The eCommerce Marketing Podcast walks you through everything that goes into ecommerce marketing — from inbound marketing to paid advertising to conversions. Learn the strategies top marketing experts use to grow their businesses.
Marketing Strategies and Topics Covered in this Episode:
Welcome to the e-commerce marketing podcast. Everyone. I am your host Arlen Robinson. And today we have a very special guest Andrew Warner, who is a virtual CFO for marketing agencies and e-commerce stores. His unique mix of experience in both finance and marketing allows him to approach how he helps the companies he works with in a unique way – helping them get a better handle on their numbers while not forgetting marketing best practices.
Welcome to the podcast, Andrew. Hey, thanks for having me on. Yeah, no problem. Really excited to talk to you because you know, today we’re going to talk about finance and marketing and all those good things. You know, a lot of times with e-commerce businesses, of course, on this podcast, our focus is all about marketing, but if you don’t have your finances together, there’s no such thing as marketing. You can’t do anything.
So that’s ultimately the bottom line. And I know you deal with this day in and day out helping, you know, e-commerce businesses because, you know, ultimately you really, your business will really become stagnant if you don’t have your finances in order. So, you know, we’re going to talk a little bit about, you know, using data, you know, that you get within your business where as far as not only making marketing decisions, but financial decisions as well, and you know, really how to put best practices and, and some of the main business principles into play to really help your business grow. But, you know, before we get into all of that, why don’t you tell us a little bit more about your background and, you know, specifically how you did get into what you’re doing?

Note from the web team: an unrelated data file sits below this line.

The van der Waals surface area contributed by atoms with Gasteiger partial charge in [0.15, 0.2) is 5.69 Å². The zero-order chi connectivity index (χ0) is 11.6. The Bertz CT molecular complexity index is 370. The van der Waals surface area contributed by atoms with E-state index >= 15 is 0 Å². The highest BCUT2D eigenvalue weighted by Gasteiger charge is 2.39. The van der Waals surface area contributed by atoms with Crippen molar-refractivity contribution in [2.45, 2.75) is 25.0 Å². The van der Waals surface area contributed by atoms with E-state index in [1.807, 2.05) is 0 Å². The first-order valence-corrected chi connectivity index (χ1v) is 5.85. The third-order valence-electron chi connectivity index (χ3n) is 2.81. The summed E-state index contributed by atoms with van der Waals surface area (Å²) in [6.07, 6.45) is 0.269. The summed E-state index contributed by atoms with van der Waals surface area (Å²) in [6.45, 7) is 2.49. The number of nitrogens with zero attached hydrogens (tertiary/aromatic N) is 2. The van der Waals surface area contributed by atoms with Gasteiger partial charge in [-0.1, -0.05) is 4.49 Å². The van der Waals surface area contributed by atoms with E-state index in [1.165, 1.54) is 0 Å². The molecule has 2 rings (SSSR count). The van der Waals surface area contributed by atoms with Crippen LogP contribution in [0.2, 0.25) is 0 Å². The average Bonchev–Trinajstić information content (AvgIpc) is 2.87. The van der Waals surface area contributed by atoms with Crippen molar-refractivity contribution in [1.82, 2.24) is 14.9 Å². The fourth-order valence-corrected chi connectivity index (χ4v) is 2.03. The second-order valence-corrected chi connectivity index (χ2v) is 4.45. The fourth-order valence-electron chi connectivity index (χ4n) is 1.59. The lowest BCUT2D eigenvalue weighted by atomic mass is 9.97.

Sure. So I had an interesting journey. So I started out originally in the Binance Binance world, working as a CPA and working for accounting firms, but I decided I wanted to leave that world to move into the digital marketing space. I had a dropshipping store on the side and was starting to help some people with some digital marketing campaigns and launching Kickstarters and a few things like that. So I kind of moved to that world thinking I was leaving the financial world behind, but the longer that I worked on being a digital marketing consultant, I just kept getting pulled into the finance side. You know, the inventory management issues, if the marketing campaign didn’t too well or cashflow or similar reasons, but also helping people to understand where to budget their marketing spend and what that looks like or the overall focus. And so I ended up eventually just accepting it and deciding, all right, I’m going to go back to the finance world, help business owners from that perspective, but with a solid understanding of marketing and how it all integrates together.
All right. That sounds good. Great, great stuff. So I guess it’d be, you know, you just couldn’t, it started off as a CFO started off in the financial industry and it just seems like he couldn’t couldn’t escape it, you know, that was really, you know, where things were at as far as your expertise and, you know, it is good to know that you’re able to utilize that expertise to specifically, you know, see how that can help e-commerce businesses, you know, for sure. And I, and I know nowadays more than ever because of everything that’s happened in the world the past year and a half or so, or a year and a few months with the entire pandemic that we’re facing, you know, this has been a, such an influx of businesses focusing online. If they didn’t have an online e-commerce presence where there was selling their products and services, they damn sure do now.